• Strengthening your commitment to your workout routine: According to a 2010 study published in Behavior Research and Therapy, exercisers with higher mindfulness scores were better able to stay consistent with their exercise plans. Another 2009 study published in Appetite found that those who applied mindfulness meditation practices to their daily or weekly routine had a much higher level of physical exercise and general movement than those who didn’t practice mindfulness.
  • Increasing your satisfaction levels (with the workout session): A 2016 study published in the Journal of Health Psychology found that people have increased levels of satisfaction when engaged in mindful fitness, especially if they’ve previously had a tough time making exercise a habit. A large body of evidence links positive feelings during exercise—like enjoyment and satisfaction—with improved physical activity adherence.

What to Know Before Your First Run on the Sand

Excited to hit the sand? Don’t find the nearest beach just yet; here are a few tips to keep in mind before you head out for your first sandy run.

Stay Away If You Have a History of Knee, Ankle, or Hip Injury

Sand running offers many unique fitness benefits. That said, it’s not for everyone.

If you have a history of knee, ankle, or hip injury, it may not be a good idea for you to run on sand because it’ll demand more out of those areas—and, in turn, potentially aggravate past injuries—than with hard surface running.

Still want to give sand running a go nonetheless? Consider consulting a podiatrist or physical therapist before starting; they’ll have the necessary expertise to judge if sand running is a good fit for you.

Ease into me

As with starting any new exercise routine, ease into sand running to minimize soreness and reduce injury risk.Always warm up and pay extra attention to your posterior chain muscles, like the calves, hamstrings, and glutes. Since sand is harder to run on, you may wish to go slower than you think you have to before increasing time and intensity to equivalents of your hard surface runs (or your goal runs).

Also, start on wet, firm sand. You’ll find it much easier to run on than soft and dry sand.

Once your body gets accustomed to running on wet sand, slowly add one- or two-minute intervals on the softer sand, returning to the wet sand in between. Then, gradually increase your duration on dry sand.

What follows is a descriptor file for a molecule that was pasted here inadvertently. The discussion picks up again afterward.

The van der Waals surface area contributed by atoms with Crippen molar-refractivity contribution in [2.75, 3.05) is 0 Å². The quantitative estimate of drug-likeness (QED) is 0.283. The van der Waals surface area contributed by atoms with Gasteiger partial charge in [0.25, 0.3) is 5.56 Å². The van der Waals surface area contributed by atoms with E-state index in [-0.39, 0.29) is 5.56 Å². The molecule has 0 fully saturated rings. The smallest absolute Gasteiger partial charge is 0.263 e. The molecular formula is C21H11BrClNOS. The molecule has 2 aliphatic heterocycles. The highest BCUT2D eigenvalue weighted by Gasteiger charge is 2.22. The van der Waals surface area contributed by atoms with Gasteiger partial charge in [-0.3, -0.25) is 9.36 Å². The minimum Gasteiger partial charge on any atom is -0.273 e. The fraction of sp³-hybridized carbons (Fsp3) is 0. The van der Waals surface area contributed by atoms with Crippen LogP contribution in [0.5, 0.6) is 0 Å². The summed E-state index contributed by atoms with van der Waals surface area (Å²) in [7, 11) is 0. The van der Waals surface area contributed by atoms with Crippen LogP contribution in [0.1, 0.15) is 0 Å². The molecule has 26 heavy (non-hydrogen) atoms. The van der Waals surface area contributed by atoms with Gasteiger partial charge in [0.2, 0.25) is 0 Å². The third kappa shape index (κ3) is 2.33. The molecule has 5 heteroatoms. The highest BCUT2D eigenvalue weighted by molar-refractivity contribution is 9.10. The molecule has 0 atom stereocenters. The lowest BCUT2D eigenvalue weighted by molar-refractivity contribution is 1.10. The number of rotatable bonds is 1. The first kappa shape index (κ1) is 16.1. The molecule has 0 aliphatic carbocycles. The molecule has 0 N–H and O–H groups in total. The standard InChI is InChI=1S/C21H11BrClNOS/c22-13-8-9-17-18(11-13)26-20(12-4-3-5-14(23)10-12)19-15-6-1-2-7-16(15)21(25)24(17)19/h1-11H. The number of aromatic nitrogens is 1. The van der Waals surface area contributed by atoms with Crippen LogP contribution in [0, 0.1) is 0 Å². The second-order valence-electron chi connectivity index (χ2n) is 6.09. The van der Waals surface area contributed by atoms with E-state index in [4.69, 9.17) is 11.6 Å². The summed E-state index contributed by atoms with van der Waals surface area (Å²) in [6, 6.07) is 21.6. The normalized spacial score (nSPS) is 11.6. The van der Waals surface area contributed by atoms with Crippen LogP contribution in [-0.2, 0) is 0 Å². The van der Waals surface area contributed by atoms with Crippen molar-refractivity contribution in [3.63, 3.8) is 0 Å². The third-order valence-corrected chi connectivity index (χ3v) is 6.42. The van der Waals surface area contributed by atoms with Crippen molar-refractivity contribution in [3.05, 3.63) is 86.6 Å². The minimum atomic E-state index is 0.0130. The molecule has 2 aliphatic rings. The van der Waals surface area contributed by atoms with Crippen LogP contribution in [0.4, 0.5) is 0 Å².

Shoes or Barefoot?

Ultimately, this comes down to personal preference and where you’re running.

If you think you’ll be staying close to the water, it’ll be best to wear shoes to protect your feet from crushed seashells or small rocks.

 On the other hand, if you’re running on soft, dry sand, you may wish to go barefoot so the sand doesn’t fill your shoes and weigh you down. That said, try not to head out for a long-distance run the first time you ditch your shoes.

Supportive shoes act as ankle stabilizers—and provide elevated heel and arch support that your feet are used to.

So, start with short runs (e.g., 15 minutes or so) to build strength in your ankles. And, of course, broken glass and seashells aren’t exclusively found on wet sand, so always keep a lookout for them, nonetheless.

Always Do an “Out-and-Back”

Even the most level beaches have some slant to them.

And running on an angled surface can place additional stress on your knees and hips, especially on the side closer to the water, increasing your risk of injuries.

To even out this natural imbalance, run both directions on the beach (i.e., do an out-and-back).

Avoid the Warmest Part of the Day

Try to avoid running between 10 am and 2 pm, when the sun rays are at their strongest. (Yes, this applies even during winter!)

To further decrease your risk of burns, sun-induced premature skin aging, and skin cancer, sunscreen is also a good idea. For reference, the American Academy of Dermatology recommends that everyone use sunscreen that offers broad-spectrum protection, SPF 30 or higher, and water resistance (especially important since you’ll get close to water).

Oh, and here’s another tip: Ensure you hydrate properly by having plenty of water available before, during, and after your sand runs.

Main Takeaways

From offering a more joint-friendly workout to targeting common lagging muscle groups to improving adherence to a workout routine, sand running can provide many unique physical fitness benefits (especially when compared to hard surface running or “milder” forms of exercise).

However, it’s important to remember that it may not suit everyone.

Those with existing or a history of hip, knee, and ankle injuries may wish to consult a podiatrist or physical therapist for advice.

And if you’re giving sand running a go, keep these tips in mind: Start slow to gradually build up your tolerance, always run in both directions along the beach (to make up for the uneven slope), and avoid running when the sun rays are at their strongest. Consider finding a qualified, holistic health coach to assist you in your fitness goals.

Finally, shoes are always a good idea unless you’re confident you won’t slice your feet on broken glass, seashells, or other sharp objects—and your ankles are strong enough to (quickly) adapt to the increased demands of sand running.